Should jails slash budget,& purposely become more Hellish?
I’ve actually discussed this with people. Take away the risks associated with dropping a bar of soap in the shower or other prisoners, time in an American prison could almost be like a sabatical. TV, library, workout room. free food and medical.
The Indiana bar was two days of nothing but essay questions. The two most intense days of spewing BS in my life. I figured it was a good way to determine who would be a good trial lawyer.
Seriously, there were several “smart” people who couldn’t take the stress and choked on the test. It is designed to be grueling.
The “Smartest Woman in the World!,” Hillary Clinton, failed the Washington, DC, bar exam.
I believe that’s when she and Bill decided to go back to Arkansas.
California has a fairly difficult bar exam also. My two nephews sweated bullets until they got their results. It’s very embarrassing to be clerking in a law firm and then told you have to leave because you couldn’t pass the bar first time around.
I’m not sure I gave any indication that I seek revenge. All I did was point out that jail is generally tougher than prison.
A couple of weeks ago, there was a story on Bernie Madoff on TV who is in Butner prison somewhere down South. Apparently, it’s a very easy federal prison. One of the imates actually said it was pleasant.
My brother was an auto insurance adjuster and had to go to a SC Sheriff's office. They had a bunch of arrestees there, all looking mean. They gave him hard looks while he was waiting to see the Sheriff. He became intensely interested in his laptop screen.
As the hard-cases were led out, the Sheriff came over and talked to my brother. My bother mentioned how tough they looked and the Sheriff laughed. He said they were going to the state penitentiary and didn't know what they were facing. He said that by nightfall, all the "hard-cases" would be traded around for a pack of cigarettes and would end up being someone's "wife".
“Mr. Unbehaun’s Barreta was loaded and ready for quick use if need be, said the note.”
He brought Robert Blake with him to rob the bank?
No convict that I know has anything good to say about jails. County, city underfunded by community, homeless shelters.
Where I grew up a surprising number of the old timers had come to town on the orphan trains during the depression. Much of the rural midwest did fairly well during the depression and farmers needed cheap help.
It sounds a bit like slavery but those kids got the same treatment as the farmer’s sons and daughters. Most of them stayed in the area as adults.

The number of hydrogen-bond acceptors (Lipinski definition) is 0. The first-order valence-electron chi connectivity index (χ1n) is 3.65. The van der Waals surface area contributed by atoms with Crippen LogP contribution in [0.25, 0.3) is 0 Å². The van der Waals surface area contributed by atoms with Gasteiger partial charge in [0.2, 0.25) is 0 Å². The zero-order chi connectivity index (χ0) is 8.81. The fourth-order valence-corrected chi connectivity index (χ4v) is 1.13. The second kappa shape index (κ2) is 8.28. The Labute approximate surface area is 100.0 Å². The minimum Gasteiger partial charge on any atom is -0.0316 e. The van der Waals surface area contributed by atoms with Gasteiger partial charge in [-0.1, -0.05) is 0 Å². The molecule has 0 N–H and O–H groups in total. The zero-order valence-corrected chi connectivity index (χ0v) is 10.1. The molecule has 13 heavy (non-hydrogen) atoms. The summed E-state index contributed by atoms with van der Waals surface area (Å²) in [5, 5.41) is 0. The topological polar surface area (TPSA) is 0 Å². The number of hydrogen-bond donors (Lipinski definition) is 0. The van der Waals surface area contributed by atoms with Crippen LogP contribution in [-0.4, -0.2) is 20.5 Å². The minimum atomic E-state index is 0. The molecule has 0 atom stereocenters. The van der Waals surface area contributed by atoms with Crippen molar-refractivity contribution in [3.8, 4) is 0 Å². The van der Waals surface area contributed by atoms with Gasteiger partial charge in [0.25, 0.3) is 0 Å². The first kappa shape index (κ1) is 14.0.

Jails are just bus stations for convicts and inmates.
You are the second one here to suggest another look at orphanages. I think the idea has merit. If properly monitored, to protect against child abuse or extreme croyism protecting stupid teachers, it could work. Any politician who dares to seriously make this happen better be ready to be demonized and villified to the max.
Remember about three years ago, when a young father of about 6 children drove across state lines to ‘bestow’ his children onto state responsibility. I know that must’ve hurt, and some of the kids will probably never, ever forgive their Dad for ‘abandoning them’. But he did put them in safe hands, he did not beat them and say ‘stop yer cryin and caterwaulin’ now did he? I don’t recall the Mom’s role in this, but he was already jobless, and could do nothing material for them at that time. That, my friends is pressure, and sad for all concerned.
Many poor people today living in Hong Kong have begun RENTING PERSONAL CAGES to live in!!! You heard me! I visited Hong Kong in 1980, while in the Navy, shortly before the British let go of it. I was so impressed that everyone was working everywhere, youn and old throughout the day. Perth, Australia was the same way back then. I know nothing about either nowadays.
, damned if you do, damned if you don’t do something. One of those people who ‘does not believe in’ birth control of any kind.
That's an awful big "If".
At this point its who would do the monitoring that worries me the most.
End recidivism by not allowing criminals to return to jail, the author says?
Somebody has been smoking the koolaid, again!
Here is a novel idea: Execute violent criminals & make nonviolent prison inmates pay for their upkeep via work. Those that wont work, don't eat. Violent inmates are executed.